Pop Culturing: Zoë Kravitz Shines in Hulu's Delightful 'High Fidelity' Series

by Jason St. Amand

National News Editor

Wednesday February 19, 2020

Zoë Kravitz, left, and Thomas Doherty, right, in a scene from Hulu's "High Fidelity."
Zoë Kravitz, left, and Thomas Doherty, right, in a scene from Hulu's "High Fidelity."  (Source:Phillip Caruso/Hulu)

There is no shortage of remakes, reboots and "remixes" made for the small screen. Producers and content creators are mining whatever intellectual property they can in order to churn out new programs for an extremely competitive TV industry. Even director Bong Joon-ho is reworking his Oscar-winning film "Parasite" into a series for HBO! "High Fidelity," a 25-year-old novel by Nick Hornby, was itself made into a feature film in 2000 (also a Broadway musical in 2006) and is now getting the 2020 TV treatment.

Developed for Hulu by Veronica West and Sarah Kucserka, "High Fidelity," which hits the streaming service on Valentine's Day, turns out to be one of the reasons why remaking something isn't always a cash grab. In this version, the story gets a gender flip. And a race flip. And a sexuality flip. Zoë Kravitz plays protagonist Rob — as in Robin — (played by John Cusack in the film, which he also cowrote), the owner of a scrappy Brooklyn record store, who just suffered a devastating breakup. Like the film, this Rob is a music know-it-all who is obsessive and loves to make Top (Fill in the Blank) Lists. What West and Kucserka do so well here is respect the source material while making something new, winking at the novel/film while presenting the show for a modern audience. It's kind of like a cover song that becomes better than the original.


Da'Vine Joy Randolph, left, and David Holmes, right, in a scene from Hulu's "High Fidelity." Photo credit: Phillip Caruso/Hulu

The new season, consisting of 10 breezy 30-minute episodes, begins with heartache: Rob and fiancé Mac (Kingsley Ben-Adir) are ending things, sparking Rob to spiral and reflect on her Top Five Ex-Lovers while jumping back into dating. Throughout the season, we get flashbacks and emotional confession from Rob about her past lovers as she gets to know Clyde (Jake Clancy, who is becoming one of the best "That Guy!" going), a recent New York City transplant who seems like a total square. But after a first date, Rob can't seem to shake him. We also see Rob dealing with the fallout of her relationship while running her store, where her friends Simon (David Holmes) and Cherise (a breakout performance from rising star Da'Vine Joy Randolph). Simon also happens to be on Rob's ex list, having to break up when he came out as gay.

Above all else, "High Fidelity" is a platform for Kravitz, whose mother Lisa Bonet starred in the 2000 film. Kravitz's biggest role to date is probably her stint on "Big Little Lies." She's wonderful on that show, albeit boxed in to a specific wavelength and tone, preventing her to show us what she can really do. On "High Fidelity," Kravitz gets to run the gambit of emotion and does so with natural flair and charm. If you came to the show because of a preexisting relationship with the novel or the film, you'll stay for Kravitzs' performance.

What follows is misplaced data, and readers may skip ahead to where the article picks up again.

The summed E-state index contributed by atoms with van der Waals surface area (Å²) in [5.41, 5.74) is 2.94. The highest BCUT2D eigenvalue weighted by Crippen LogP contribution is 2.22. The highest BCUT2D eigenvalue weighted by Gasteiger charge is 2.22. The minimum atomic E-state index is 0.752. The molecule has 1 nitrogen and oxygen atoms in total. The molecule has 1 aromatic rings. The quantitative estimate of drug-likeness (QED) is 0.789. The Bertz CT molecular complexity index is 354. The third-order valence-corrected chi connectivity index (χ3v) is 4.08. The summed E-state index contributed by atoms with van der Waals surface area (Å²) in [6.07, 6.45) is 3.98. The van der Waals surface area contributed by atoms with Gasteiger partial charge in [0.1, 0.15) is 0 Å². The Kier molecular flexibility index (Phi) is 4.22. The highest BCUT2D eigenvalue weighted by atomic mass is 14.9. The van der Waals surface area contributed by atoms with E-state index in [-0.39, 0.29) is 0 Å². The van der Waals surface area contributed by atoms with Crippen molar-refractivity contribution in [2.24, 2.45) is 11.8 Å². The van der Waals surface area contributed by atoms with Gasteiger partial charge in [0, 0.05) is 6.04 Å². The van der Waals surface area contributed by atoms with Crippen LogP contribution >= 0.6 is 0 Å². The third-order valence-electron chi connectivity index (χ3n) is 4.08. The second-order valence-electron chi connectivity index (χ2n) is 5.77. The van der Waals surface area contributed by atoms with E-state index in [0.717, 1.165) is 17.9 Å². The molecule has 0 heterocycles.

What makes "High Fidelity" great and not just good is that it takes the time to explore modern New York City and pepper in some of today's biggest pop culture conversations. In one throw away scene, Simon and Cherise have an intense back-and-forth in front of a customer trying to purchase a vinyl copy of a Michael Jackson record. The two debate whether or not it is appropriate to listen to his music in the wake of child abuse allegations made against the late pop icon. Rob eventually comes in to suggest that if his music, along with Kanye West's tunes, is banned, it would hurt those involved in making the music, like Quincy Jones, who appeared on Jackson's "Off the Wall." It's a surprisingly cool scene that, like other similar scenes, gives the show its backbone.


Zoë Kravitz, left, and Jake Lacy, right, in a scene from Hulu's "High Fidelity." Photo credit: Phillip Caruso/Hulu

Hornby's "High Fidelity" examined a kind of specific type of dudes, who use rock music knowledge and list-making as a debilitating crutch. And like that Rob, Kravtiz's Rob has a Wikipedia-esque memory for music facts and uses that to her advantage. In one episode, she finds herself getting drinks with a rich dude who has a mind-blowing vinyl collecting. He tries to talk with Cylde, who couldn't name the members of the Beatles, and completely ignores Rob, who he writes off as she attempts to interject herself into the conversation. Cusack's Rob was seen in arrested development, but here, Kravitz's Rob uses her knowledge to dismantle this anonymous white man, spewing out facts about the band Wings and proving him wrong in the process.

"High Fidelity" won't change the way we talk about TV or even reboot culture. But it is about the best outcome one can hope for when reworking older material for a modern audience. Best of all, the comedy is highly entertaining and easily bingeable this Valentine's Day weekend.


Pop Culturing

This story is part of our special report titled Pop Culturing. Want to read more? Here's the full list.

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